Known as gas station heroin or gas station dope, ZaZa, or Tianna Red (Tianaa), ZaZa Red is legal and available in most states and is commonly marketed as a dietary supplement. The primary ingredient in ZaZa Red is tianeptine, which is addictive and can have dangerous consequences. This drug has been a drug of abuse since 2000 and has led to many overdoses and some deaths. People who are addicted to ZaZa Red do have hope for recovering from their addictions. It’s important to understand the dangers of this drug and what to do if you or a loved one is currently combatting an addiction to it.
Table of Contents
- What Is ZaZa Red?
- Tianeptine’s Effects on the Body and Cardiovascular System
- Side Effects of ZaZa Red
- Bans of ZaZa Red
- Addictive Potential of Tianeptine
- Overdoses on Tianeptine
- Withdrawing From Tianeptine
- How Should People Stop Using Tianeptine?
- Treatment of Tianeptine Addiction
- Get Help from Live Free
What Is ZaZa Red?
Tianeptine, the primary ingredient in ZaZa Red, is a tricyclic antidepressant medication that has been approved in several countries in Europe and Latin America for use in treating depression. Still, it has not been approved by the U.S. Food and Drug Administration (FDA) because of its potentially dangerous side effects and addictive potential. This drug targets the mu-opioid receptors in the brain, which are the same receptors opioid drugs such as oxycontin and heroin target. Its effects on the brain are why it is addictive.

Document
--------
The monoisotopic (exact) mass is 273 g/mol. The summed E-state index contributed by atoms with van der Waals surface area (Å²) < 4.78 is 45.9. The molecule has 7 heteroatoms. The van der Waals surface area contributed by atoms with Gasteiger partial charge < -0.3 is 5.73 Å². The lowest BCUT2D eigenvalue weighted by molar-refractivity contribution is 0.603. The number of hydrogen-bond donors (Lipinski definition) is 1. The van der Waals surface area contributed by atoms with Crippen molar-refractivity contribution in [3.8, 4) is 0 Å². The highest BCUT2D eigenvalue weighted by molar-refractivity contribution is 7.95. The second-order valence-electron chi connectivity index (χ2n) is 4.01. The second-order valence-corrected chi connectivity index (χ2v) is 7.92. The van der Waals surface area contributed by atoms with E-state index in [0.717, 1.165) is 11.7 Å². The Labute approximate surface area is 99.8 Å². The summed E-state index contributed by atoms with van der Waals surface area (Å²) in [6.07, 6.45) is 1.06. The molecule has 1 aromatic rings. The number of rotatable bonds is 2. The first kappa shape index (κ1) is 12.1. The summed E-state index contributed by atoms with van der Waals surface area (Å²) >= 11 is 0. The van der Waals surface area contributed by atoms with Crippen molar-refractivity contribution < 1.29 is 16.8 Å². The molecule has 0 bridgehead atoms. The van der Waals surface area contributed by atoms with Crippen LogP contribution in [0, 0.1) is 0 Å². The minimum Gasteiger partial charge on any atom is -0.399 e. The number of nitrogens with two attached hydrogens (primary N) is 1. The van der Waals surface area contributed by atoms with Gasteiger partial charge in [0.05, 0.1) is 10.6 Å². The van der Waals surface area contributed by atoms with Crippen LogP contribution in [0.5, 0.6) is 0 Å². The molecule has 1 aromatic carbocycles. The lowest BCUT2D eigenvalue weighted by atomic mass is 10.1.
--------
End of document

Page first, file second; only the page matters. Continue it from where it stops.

ZaZa Red is also called gas station heroin, ZaZa, or Tianna Red by users. It is commonly sold in convenience stores in states across the country. When users take it, the drug targets the mu-opioid receptors and enhances the reabsorption of serotonin, which can positively affect mood. However, it also allows excess dopamine to build up in the brain’s tissues and affects the brain’s reward system, leading to its addictive potential.
Tianeptine’s Effects on the Body and Cardiovascular System
As a mu-opioid receptor agonist, tianeptine is used in countries in which it is approved and closely controlled for depression and chronic pain. It affects the body’s central nervous and opioid systems and the various bodily functions they control. This includes effects on mood, pain, and stress and the body’s respiratory, immune, cardiovascular, and gastrointestinal systems.